Re: Question about word-initial velar nasal
|From:||Danny Wier <dawiertx@...>|
|Date:||Sunday, October 24, 2004, 11:37|
From: "Tim May"
> Danny Wier wrote at 2004-10-21 14:27:39 (-0500)
> > This is a natlang/histlang/theory question, the answer of which may
> > affect the development of my conlang.
> > I've noticed that a lot of languages that have /N/ in their
> > inventories do not allow it word-initially.
> Incidentally, what languages _do_ allow /N/ initally? Offhand, I can
> only think of Vietnamese and Tibetan, and it's a tricky thing to look
Some of these have already been mentioned by others, so pardon the
redundancy. These I know for sure:
Albanian, and I have no idea how that happened.
Celtic languages (Breton, Welsh, Irish and Scots Gaelic), but as a result of
nasal mutation of initial velar stops.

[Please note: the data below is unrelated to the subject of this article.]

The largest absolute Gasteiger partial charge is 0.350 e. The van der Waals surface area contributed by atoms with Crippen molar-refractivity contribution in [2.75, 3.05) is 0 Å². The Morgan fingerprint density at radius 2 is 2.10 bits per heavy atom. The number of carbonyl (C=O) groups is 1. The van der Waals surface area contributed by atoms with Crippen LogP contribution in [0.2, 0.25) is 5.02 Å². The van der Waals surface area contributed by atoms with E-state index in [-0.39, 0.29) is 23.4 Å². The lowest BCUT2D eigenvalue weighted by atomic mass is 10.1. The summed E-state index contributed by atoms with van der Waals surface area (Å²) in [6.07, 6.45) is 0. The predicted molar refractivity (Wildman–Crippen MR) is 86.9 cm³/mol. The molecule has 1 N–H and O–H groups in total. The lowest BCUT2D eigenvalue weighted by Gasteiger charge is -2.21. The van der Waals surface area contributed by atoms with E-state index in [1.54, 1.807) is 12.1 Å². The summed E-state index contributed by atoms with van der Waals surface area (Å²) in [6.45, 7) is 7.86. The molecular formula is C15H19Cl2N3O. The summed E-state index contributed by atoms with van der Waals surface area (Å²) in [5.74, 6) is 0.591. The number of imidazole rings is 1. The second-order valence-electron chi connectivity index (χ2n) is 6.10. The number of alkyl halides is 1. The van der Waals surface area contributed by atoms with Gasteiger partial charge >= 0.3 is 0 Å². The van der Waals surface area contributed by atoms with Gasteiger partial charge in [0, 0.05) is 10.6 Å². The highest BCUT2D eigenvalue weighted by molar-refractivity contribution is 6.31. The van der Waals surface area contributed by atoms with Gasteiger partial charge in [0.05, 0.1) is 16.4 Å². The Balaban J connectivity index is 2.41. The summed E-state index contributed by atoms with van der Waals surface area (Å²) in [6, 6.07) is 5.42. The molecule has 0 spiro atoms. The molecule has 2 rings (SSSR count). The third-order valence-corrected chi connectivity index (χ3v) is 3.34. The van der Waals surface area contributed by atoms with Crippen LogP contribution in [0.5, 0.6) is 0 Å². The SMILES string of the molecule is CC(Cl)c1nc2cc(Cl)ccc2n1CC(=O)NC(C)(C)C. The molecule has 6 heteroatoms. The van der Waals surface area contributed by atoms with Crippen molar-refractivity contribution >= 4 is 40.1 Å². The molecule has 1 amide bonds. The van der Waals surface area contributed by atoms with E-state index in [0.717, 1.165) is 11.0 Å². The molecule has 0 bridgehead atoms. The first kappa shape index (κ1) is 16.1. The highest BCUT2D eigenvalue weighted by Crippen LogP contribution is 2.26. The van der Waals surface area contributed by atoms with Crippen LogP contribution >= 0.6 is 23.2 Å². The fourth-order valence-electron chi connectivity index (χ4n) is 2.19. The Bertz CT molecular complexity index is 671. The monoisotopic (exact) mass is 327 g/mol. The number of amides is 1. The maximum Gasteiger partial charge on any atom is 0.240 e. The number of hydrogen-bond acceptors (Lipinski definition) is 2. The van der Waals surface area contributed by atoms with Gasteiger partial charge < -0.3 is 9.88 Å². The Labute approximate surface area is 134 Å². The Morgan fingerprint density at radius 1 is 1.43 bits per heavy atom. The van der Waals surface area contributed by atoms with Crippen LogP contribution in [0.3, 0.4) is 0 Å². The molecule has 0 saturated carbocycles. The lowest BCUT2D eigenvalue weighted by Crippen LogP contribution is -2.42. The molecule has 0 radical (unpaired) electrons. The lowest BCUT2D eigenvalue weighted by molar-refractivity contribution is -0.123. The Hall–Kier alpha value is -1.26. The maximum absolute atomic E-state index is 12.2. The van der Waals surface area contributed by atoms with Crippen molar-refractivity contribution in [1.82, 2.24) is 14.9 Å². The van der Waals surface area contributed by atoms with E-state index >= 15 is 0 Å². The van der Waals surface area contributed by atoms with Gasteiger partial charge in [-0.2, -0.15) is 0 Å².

Tagalog and other Philippine languages
Samoyedic languages like Nganasan (as the name implies)
I think Sami (in its various dialects) may allow initial velar nasals, but
I'm not too keen on the language. They do have velar nasals in other
situations, and in fact, they use the letter eng for that purpose. Also
Nivkh (Gilyak) comes to mind; it also distinguishes velar and uvular nasals
(as well as stops and fricatives).
I also want to say Inuktitut too, but I can't remember! I studied this
language a wee bit not too long ago....
Apparently I will never escape my obsession with phonology.